We raised the dividend to $0.49 for the second quarter. We're on track to meet our target of declaring $2 for full year 2015 with substantial excess coverage, even after adjusting for the current commodity prices. And we expect to grow our dividends by 10% each year from 2016 through 2020.

In other words, the company had clear visibility to grow its dividend by 10% per year through the next decade. That was largely based on its strong fee-based asset base that secured its cash flows under long-term contracts as well as its visible backlog of fee-based projects.

Despite that security, the company did have some exposure to commodity prices, which was eating into its cash flow cushion. Because of this, it had to tone down its near-term dividend growth forecast a quarter later and instead introduced a dividend growth range of 6%-10% for 2016.

That said, like Seadrill before it, Kinder Morgan relied heavily on the capital market to fund its growth and with its stock price starting to slide, it could no longer issue equity at a favorable rate. Furthermore, with the credit market starting to deteriorate, it left Kinder Morgan having to choose between its dividend and maintaining its investment grade rating. In the end, it made the tough choice to reduce its dividend by 75% because:

This dividend enables the company to use a significant portion of its large cash flow to fund the equity portion of its expansion capital requirements, eliminate any need to access the equity market for the foreseeable future and maintain a solid investment grade credit rating.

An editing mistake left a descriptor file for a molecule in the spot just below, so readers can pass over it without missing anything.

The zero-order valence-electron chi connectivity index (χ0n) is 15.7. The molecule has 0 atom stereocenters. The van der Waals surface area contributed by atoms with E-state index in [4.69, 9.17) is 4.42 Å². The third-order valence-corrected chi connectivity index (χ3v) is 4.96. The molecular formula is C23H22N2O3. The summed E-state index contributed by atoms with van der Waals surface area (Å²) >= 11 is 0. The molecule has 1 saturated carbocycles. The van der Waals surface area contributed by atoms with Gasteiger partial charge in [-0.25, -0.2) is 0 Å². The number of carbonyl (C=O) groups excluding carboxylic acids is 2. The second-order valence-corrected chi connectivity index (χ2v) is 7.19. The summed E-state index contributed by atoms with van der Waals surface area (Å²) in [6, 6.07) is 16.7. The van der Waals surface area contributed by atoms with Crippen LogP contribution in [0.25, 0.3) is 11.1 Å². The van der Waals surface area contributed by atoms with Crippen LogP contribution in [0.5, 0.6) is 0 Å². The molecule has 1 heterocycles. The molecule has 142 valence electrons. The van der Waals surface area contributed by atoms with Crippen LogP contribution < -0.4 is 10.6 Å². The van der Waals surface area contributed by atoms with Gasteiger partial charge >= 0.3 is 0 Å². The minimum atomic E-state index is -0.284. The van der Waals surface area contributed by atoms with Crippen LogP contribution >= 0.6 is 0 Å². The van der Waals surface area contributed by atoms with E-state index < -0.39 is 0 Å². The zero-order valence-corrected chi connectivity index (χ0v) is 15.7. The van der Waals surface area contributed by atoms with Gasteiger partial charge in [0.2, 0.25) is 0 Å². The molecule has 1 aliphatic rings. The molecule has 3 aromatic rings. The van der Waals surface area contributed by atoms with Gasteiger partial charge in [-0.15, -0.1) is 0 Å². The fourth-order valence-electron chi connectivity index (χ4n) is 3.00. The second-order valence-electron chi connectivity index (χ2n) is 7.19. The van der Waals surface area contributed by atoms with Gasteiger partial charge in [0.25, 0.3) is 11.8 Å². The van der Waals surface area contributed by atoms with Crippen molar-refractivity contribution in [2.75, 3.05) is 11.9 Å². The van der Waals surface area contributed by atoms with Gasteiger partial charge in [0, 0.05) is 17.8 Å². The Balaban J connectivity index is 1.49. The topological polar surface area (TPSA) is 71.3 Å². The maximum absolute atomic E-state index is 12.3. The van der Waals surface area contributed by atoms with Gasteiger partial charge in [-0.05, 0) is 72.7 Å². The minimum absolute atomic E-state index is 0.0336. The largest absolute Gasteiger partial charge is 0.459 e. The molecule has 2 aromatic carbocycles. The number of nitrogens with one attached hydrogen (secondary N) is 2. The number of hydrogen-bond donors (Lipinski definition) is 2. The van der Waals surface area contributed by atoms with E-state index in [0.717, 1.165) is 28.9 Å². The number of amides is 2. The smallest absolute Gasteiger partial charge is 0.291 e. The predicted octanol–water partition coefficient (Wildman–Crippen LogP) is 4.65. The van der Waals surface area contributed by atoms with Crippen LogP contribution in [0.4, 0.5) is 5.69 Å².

With the company reliant on the capital market to fund its growth, it was left with no real viable option but to divert its cash flow from paying dividends to funding its growth after its access to the capital markets was surprisingly shut.

Investor takeaway
Dividend visibility is a tricky thing. More often than not, companies boast of dividend security based on the security of their cash flow, which they also assume will give them unfettered access to capital. Unfortunately, the capital market can change on a dime, which has forced companies to quickly change course on their dividend pronouncements. This is a reminder to investors that a dividend is only secure if it's a small portion of its overall cash flow. Companies that pay out a big percentage of their cash flow can run into trouble when either that cash flow starts to fall or the capital markets begin to seize up. 

Matt DiLallo owns shares of Kinder Morgan and Seadrill and has the following options: short January 2018 $30 puts on Kinder Morgan and long January 2018 $30 calls on Kinder Morgan. The Motley Fool owns shares of and recommends Kinder Morgan. The Motley Fool recommends Seadrill. Try any of our Foolish newsletter services free for 30 days. We Fools may not all hold the same opinions, but we all believe that considering a diverse range of insights makes us better investors. The Motley Fool has a disclosure policy.